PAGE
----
I haven’t gathered any data to prove it, but I think I could walk into any 1st grade classroom at story time, and tell you, with a startling degree of accuracy, which children have been read to since birth and which have not. I could do it again in 10th grade.
Anyone who has ever been sucked into a story knows what it is to cheer with our heroes’ victories and cry at their defeats. I earnestly hope our school children aren’t so busy picking apart the “texts” that they don’t have time to make friends with the characters.
I have always read to my children and will continue to do so as long as they’ll let me. I won’t test them or require them to defend their opinions of a story in writing (although there is certainly a place for that in the upper grades). I will simply laugh with them and cry with them and wonder with them and pray that all children are given this same great pleasure in life - the pleasure of reading for the sheer joy of it.
Originally posted on What Kids Are Reading - A Parents' Guide:
Generally the books we review here are current, popular fiction. We review, not what we wish kids are reading, but what they’re actually reading. And while Lord of the Flies is certainly not pop fiction, if you have a child between 8th and 10th grade, there’s a good chance he or she is reading or will be reading it this classic. Recently at my school, a parent decided (some eight chapter in to this twelve chapter book) that the content was too disturbing for her child. That is a decision that every parent has the right to make, but perhaps if she had been a bit more informed, she could have made that call in time for the teacher to make an alternative assignment.
So, spoiler alert…this is a fairly detailed synopsis.
Welcome to Common Core Monday where each week we will take a look at a work of literature found in the Common Core Standards list of exemplar texts. Many of the works found on the list are beloved treasures from classic literature. Others, such as Cristina Garcia’s Dreaming in Cuban and Sherman Alexi’s The Absolutely True Diary of a Part-Time Indian, raise serious questions about what kids are reading.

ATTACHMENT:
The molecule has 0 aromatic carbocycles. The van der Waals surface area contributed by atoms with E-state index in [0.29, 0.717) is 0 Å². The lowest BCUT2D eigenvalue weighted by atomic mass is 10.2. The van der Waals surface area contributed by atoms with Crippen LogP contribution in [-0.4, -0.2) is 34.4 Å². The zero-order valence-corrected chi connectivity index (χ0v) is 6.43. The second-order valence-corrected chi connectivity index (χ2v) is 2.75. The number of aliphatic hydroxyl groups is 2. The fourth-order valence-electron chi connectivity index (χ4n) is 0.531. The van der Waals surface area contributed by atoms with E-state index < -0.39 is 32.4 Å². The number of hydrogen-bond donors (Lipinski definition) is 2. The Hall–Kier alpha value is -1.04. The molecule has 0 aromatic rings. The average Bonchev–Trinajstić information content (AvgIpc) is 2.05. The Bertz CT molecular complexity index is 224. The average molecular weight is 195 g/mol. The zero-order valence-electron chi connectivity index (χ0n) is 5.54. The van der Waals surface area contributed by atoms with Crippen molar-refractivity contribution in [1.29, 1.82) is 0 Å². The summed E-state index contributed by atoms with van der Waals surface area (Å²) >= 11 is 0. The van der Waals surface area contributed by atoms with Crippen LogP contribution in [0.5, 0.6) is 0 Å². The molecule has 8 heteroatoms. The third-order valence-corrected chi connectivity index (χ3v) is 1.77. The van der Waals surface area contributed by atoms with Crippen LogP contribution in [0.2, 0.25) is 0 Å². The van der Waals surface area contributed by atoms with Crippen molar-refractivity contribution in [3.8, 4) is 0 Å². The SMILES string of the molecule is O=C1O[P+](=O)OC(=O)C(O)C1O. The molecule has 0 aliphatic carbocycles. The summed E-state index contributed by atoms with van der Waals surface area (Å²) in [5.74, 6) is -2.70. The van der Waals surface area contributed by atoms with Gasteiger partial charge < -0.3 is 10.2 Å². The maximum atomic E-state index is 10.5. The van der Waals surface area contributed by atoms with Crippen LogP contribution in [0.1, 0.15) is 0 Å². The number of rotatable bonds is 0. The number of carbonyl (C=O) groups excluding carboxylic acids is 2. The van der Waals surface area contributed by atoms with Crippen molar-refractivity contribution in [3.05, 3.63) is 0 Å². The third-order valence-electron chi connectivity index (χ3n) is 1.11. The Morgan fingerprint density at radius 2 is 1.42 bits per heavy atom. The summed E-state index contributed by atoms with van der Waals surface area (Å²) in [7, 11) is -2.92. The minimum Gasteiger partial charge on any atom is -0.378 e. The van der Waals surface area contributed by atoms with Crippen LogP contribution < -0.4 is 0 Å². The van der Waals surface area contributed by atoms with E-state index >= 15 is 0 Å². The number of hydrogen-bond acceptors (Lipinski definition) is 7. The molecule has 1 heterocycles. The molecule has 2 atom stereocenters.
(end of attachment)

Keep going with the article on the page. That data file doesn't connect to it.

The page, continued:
AUTHOR: Sandra Cisneros
GENRE: Short story
GRADE LEVEL RECOMMENDED: 6-8
Eleven is the kind of story that makes you remember exactly what it is like to be in the 5th grade – on your worst day in the 5th grade. It’s Rachel’s birthday, but she doesn’t feel eleven. She knows that inside she is still 10, 9, 8, 7, 6, 5, 4, ,3, 2, and 1… Because the way you grow old is kind of like an onion or like the rings inside a tree trunk or like my little wooden dolls that fit one inside the other, each year inside the next one. That’s how being eleven years old is.
So, on her birthday when her teacher, Mrs. Price, insists that, not only does Rachel own, but that she must wear a ratty old sweater found in the coat closet, Rachel feels 3. And she cries in front of everyone like she is 3. Her birthday is ruined.
That’s it really. That is the basic plot of Eleven. It is a very simple yet very powerful story. It is powerful because Cisneros takes her readers back in time – back to a time when being forced to wear an ugly sweater in front of your entire class was unbearably humiliating. It is powerful because, through Mrs. Price, we see the devastating impact a seemingly meaningless and careless error can have on a child. Eleven is powerful because through Rachel, in only three short pages, we see that we are all eleven – at least sometimes.
My own daughters were not required to read Eleven in school, so I required it at home. Kids need stories like this one for two reasons. 1. It shows them that they arent’ the only ones who have felt 3 even when they were much older. 2. Eleven teaches empathy. We are allowed to glimpse inside someone else’s humiliation. We ache for Rachel.
Sometimes now when I look back on things that mortified me in middle school, I can laugh. The melodrama of it all is so funny. But every time I read Eleven, I cry. I cry even though I am 44. Because deep down I guess I’m also 43, 42, 41, 40,… well, you get the idea.
Note: To read Eleven, simply Google a free PDF copy of the story. You’ll be glad you did.